If everyone wants peace, why is there so much violence?
Real peace requires a change of culture. Instead of seeing the world in terms of conflict - us and them - peace requires us to see ourselves as part of a living tradition of humanity. We must search the world, our history and our own conscience for the good stuff - the stuff that unites us all rather than tries to divide people based on race, religion or gender identity. We're not just talking about philosophies, religions and the beautiful words written about peace. We mean the everyday actions that challenge hate. Actions that anyone can take, including you.
Without us, peace will not happen. We must work for it in our homes, schools, playgrounds, workspaces, community spaces and places of worship. Transformation is not easy. At Peace Vigil, we provide you with the tools to begin having the conversations - with yourselves and those around you - that will make this transformation easier and more effective.
Peace Vigil is an effort to channel our desire for peace into actual day-to-day actions which will change our hate-filled environment. This is a place to talk about the possibilities for peace, find inspiration from what others are doing, and work together to achieve more. It is a place of hope. Here, we learn tools and strategies, exchange information, share stories of hope and through all of it, and become more aware that it's not all useless. Life is worth it. Peace is possible. It needs you.
We provide tools to fight prejudice. This includes storytelling, videos, games, quizzes, talks and interactive sessions. We work with schools, universities, non-profits and religious organizations. As part of our work, we develop toolkits and learning material for people to use in their specific settings.
Our core principle is that peace begins at home, at educational institutions and at workplaces. We also work with organizations and individuals engaged in the promotion of social and economic justice, peace and conflict transformation, refugee and migrant rights, domestic violence, sexual violence and gender discrimination.
Our work started in 1975 in India during the national emergency imposed in that country. We used theatre disguised as everyday activity (our own form of Guerrilla Theatre) to raise our voice against the dictatorial government of the day. We have since worked in USA, Canada, Brazil, UK, South Africa, Mozambique, Pakistan, India, Bangladesh, Nepal, Myanmar, Cambodia, Thailand, Indonesia, Philippines, China, Vietnam and Australia. We started working by our present name, Peace Vigil, in 2001 in Washington D.C.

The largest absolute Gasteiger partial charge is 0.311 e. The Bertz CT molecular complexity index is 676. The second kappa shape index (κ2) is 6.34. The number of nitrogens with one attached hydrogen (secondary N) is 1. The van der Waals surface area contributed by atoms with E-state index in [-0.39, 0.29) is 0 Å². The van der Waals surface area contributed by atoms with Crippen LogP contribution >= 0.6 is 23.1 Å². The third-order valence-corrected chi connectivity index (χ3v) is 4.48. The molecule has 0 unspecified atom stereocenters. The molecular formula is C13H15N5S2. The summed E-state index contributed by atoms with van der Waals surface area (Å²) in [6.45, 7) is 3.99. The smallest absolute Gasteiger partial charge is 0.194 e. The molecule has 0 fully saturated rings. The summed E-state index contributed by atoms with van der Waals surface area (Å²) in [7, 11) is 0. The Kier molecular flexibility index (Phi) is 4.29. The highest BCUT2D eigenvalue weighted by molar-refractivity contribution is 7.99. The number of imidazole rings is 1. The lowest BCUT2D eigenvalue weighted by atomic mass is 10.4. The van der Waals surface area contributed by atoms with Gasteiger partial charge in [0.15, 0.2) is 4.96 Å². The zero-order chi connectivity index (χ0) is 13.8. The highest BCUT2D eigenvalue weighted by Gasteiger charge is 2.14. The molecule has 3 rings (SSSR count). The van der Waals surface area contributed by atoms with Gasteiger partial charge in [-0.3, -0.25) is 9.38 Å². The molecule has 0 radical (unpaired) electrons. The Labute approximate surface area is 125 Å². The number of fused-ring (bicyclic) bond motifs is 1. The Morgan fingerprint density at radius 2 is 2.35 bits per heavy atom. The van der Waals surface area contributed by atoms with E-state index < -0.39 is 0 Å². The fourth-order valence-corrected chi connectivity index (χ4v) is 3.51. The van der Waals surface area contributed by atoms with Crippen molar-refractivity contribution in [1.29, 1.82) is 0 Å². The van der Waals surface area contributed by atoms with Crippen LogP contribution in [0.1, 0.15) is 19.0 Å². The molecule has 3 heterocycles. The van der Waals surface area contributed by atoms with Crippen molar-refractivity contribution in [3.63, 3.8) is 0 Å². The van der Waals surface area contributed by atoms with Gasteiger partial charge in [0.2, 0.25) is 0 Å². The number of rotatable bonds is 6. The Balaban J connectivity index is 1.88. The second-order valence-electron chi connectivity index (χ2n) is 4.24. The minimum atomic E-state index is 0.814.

Be tech-savvy: Use your gadgets to share our prejudice fighting peace videos, songs, inspirational stories, analytical essays, quizzes and interviews.
Stories of Hope: Send us your stories that can inspire others. For instance, perhaps you or someone you know was a victim of prejudice but then another human being stood up for you? Or you yourself may have helped another person who was being persecuted because of their skin color or religious background or language or any number of things that are used to divide us. Also check out our Happy News series.
Contribute to our fact sheet: We do a weekly quiz to promote peace and understanding. Look at the latest quiz. Do you have a surprising truth that questions prejudice? Let us know and we'll add it to our quiz.
Peace Discussion groups: Find others who are interested in safeguarding peace and form a weekly or monthly discussion group. It should be a safe space for people to talk and discuss issues pertaining to peace. It should be a space where people engage in dialogue in a spirit of finding common ground. If you live or work in a community where you sense growing hatred towards a group of people for their ethnicity, for instance, look for individuals who find it wrong. Talk to them about how the atmosphere can be changed.
Peace workshops: We conduct workshops, trainings and talks on peace and justice. A classroom is a good place to start and so is your neighborhood. We take pride in having organized these workshops over several decades. We also do this for non-profits and religious organizations. If you'd like to organize a workshop, contact us.
“Washing one's hands of the conflict between the powerful and the powerless means to side with the powerful, not to be neutral. ”